To encourage innovation and mentorship, Hosts may apply to MESA to receive a “SPRIG” grant, which involves developing an on-site project with your Steward. MESA’s monthly fees for SPRIG Hosts are then reduced or may be waived entirely. Please contact MESA if you’d like to learn more about the SPRIG program.

Compensation and weekly training hours vary by Host. Each Host placement is different: MESA partners with a wide range of sustainable farms, non-profits, sustainable “supply chain” businesses, etc. As a general guideline, MESA encourages for-profit farms to provide Stewards with a minimum $600 monthly stipend or hourly wage, plus free room and board. Placements that provide a stipend of $600 or less must adhere to a 32-40 hours/week training schedule (averaged over the full training period). Host placements that offer wages or larger stipend may include more weekly hours if the Steward agrees.

Yes. Temporary employment can be authorized by MESA if wages are offered by the US Host placement, but only for the purpose of agricultural training. Upon arrival, Stewards need to ask MESA for an employment authorization letter and apply for a Social Security Number to receive wages as part of their US training.

Stewards typically pay MESA’s $1850 CAAP fee when their Host placement is confirmed, and before MESA mails their J1 visa application packet. The CAAP fee applies only to first-time Stewards (returning alumni who apply for the Next Level Program have a different fee structure).

MESA offers loan assistance and/or scholarship support, but only for Stewards nominated by a trusted Global Partner (GP) or Steward alumnus. Requests for loan and/or scholarship support are handled on a case-by-case basis. If your Steward has received a loan toward their CAAP fee, MESA may request your assistance to deduct the monthly installment from their stipend or paycheck, and mail it to us.

NLP Stewards pay MESA a $275 fee to confirm a new Host placement and issue their visa application. Like their Hosts, NLP Stewards also send MESA a $225 monthly fee for the duration of their program stay. *Most NLP Stewards expect to receive wages, and are more open to securing their own housing if the wages offered support local housing costs.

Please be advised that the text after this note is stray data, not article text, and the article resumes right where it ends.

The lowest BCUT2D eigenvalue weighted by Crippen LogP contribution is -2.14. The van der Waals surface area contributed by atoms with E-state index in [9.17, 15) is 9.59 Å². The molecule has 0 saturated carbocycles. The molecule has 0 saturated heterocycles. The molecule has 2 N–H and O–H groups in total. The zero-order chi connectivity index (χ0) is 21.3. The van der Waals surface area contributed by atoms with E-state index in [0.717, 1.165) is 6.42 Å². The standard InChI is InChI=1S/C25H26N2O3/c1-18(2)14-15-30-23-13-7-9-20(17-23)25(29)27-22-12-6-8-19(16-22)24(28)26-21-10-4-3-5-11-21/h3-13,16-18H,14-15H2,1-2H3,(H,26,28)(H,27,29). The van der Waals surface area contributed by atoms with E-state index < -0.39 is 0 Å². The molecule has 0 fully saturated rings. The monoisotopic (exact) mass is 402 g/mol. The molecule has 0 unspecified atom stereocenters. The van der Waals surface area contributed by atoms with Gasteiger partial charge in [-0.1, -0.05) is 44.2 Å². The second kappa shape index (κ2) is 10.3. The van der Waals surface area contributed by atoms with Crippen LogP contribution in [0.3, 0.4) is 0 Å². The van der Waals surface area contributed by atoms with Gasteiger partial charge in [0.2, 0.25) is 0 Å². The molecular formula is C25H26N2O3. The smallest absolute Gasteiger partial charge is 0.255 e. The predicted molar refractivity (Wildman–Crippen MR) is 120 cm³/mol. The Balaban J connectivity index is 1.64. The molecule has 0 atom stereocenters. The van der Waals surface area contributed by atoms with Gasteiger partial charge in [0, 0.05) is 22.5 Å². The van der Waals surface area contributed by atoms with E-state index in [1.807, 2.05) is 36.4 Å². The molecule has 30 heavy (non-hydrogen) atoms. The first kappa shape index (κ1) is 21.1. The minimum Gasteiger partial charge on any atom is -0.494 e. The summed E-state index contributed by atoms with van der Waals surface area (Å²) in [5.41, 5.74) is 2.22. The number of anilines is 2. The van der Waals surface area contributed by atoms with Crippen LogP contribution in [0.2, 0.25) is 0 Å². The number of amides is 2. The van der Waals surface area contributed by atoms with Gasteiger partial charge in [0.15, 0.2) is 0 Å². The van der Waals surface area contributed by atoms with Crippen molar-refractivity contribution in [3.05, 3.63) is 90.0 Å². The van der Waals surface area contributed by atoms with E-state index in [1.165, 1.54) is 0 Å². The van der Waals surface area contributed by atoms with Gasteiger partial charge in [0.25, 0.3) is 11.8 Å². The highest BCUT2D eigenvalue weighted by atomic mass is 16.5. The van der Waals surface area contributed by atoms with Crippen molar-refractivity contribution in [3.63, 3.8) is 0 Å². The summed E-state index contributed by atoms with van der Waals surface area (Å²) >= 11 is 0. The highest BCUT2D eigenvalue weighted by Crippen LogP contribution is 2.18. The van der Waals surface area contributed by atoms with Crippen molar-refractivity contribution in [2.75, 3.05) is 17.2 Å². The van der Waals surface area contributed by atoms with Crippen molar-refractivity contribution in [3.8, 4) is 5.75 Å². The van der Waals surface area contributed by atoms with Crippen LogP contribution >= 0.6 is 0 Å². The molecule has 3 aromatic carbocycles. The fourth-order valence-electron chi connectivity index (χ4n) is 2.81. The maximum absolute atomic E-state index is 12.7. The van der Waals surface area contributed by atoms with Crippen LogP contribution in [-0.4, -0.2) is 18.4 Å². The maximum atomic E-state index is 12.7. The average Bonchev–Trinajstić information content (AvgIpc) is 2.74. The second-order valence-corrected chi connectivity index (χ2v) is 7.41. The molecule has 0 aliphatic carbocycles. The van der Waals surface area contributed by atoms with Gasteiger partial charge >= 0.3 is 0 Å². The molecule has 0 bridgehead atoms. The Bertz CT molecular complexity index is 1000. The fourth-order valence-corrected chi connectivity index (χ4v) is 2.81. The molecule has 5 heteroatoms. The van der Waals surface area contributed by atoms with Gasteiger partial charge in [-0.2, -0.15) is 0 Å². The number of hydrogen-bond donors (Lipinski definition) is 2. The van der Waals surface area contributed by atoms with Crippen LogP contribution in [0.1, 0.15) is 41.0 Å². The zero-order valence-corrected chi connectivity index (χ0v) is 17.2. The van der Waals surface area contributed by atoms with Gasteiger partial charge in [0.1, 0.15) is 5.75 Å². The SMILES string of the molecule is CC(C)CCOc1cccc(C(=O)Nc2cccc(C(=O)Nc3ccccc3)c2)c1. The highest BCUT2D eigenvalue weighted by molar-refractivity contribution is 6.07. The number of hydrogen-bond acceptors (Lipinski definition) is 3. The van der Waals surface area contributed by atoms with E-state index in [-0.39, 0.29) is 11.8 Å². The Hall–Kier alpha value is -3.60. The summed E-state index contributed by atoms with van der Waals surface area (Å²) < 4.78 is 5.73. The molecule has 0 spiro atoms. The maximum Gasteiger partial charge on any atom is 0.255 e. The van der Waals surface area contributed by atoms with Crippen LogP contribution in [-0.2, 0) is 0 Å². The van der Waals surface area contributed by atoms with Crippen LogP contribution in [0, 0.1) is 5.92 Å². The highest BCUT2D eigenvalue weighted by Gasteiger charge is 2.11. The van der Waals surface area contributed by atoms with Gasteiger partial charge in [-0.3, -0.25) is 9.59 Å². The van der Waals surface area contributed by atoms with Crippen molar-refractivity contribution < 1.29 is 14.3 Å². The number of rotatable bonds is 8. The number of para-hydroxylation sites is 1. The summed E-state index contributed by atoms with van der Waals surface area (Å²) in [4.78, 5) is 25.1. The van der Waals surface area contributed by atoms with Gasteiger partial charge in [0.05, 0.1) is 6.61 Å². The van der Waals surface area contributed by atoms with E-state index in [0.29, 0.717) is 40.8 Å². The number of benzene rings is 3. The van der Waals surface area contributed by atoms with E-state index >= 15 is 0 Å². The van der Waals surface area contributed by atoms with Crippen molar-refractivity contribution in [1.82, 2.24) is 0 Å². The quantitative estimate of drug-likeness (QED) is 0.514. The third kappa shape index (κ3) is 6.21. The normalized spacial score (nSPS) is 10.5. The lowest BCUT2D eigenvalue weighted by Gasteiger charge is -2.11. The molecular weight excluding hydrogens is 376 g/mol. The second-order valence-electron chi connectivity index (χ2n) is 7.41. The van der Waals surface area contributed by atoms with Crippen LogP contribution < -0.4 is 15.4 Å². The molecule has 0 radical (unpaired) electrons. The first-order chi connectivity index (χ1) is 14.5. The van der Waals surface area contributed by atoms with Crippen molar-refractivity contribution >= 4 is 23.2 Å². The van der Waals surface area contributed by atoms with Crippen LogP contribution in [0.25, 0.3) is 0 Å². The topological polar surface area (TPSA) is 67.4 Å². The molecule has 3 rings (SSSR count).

About J1 Visas and US Program sponsors

The J1 visa is a special category that applies to foreign nationals participating in a US State Department-authorized Exchange Visitor Training Program. Stewards are legally permitted to participate in daily, hands-on training for up to one full year with their assigned Host placement.

MESA is designated by the US Department of State to issue a limited number of annual visa applications for candidates who seek US vocational training and cross-cultural experience. J1 visa categories include various occupational fields ranging from agriculture to zoology! Each category has its own rules and maximum length of stay. For example, MESA is designated to sponsor agricultural trainees. MESA facilitates hands-on training at farms and other agriculture-related companies and organizations where trainees live, train and/or work in their occupational field of agriculture to gain practical or advanced experience to be applied upon return home.

To learn more about the State Dept’s J1 program and expectations for Hosts, click here.

Private Sector Programs (for profit companies and non-profit organizations), government agencies and academic institutions designated to issue J1 visa applications are called Program Sponsors. MESA is a US Program Sponsor for agricultural trainees (aka Stewards).

Program Sponsors screen exchange participants, and issue pre-arrival and visa application documents for approved candidates to apply for a J1 visa at a US Embassy or Consulate in their home country. Upon US arrival, Program Sponsors provide a welcome orientation (in-person or via Skype), coordinator services, maintain visa records, ensure that trainees maintain their health insurance, and monitor training activities. For a better understanding of Program Sponsor requirements, look here:

http://j1visa.state.gov/sponsors/how-to-administer-a-program/

No. Although all J1 programs must meet the State Department’s Program Sponsor requirements to sponsor visas and monitor US training for qualified candidates, they offer different program services and placement types. Read about MESA’s unique services above.

More Questions?

Email us, we’re happy to answer any questions!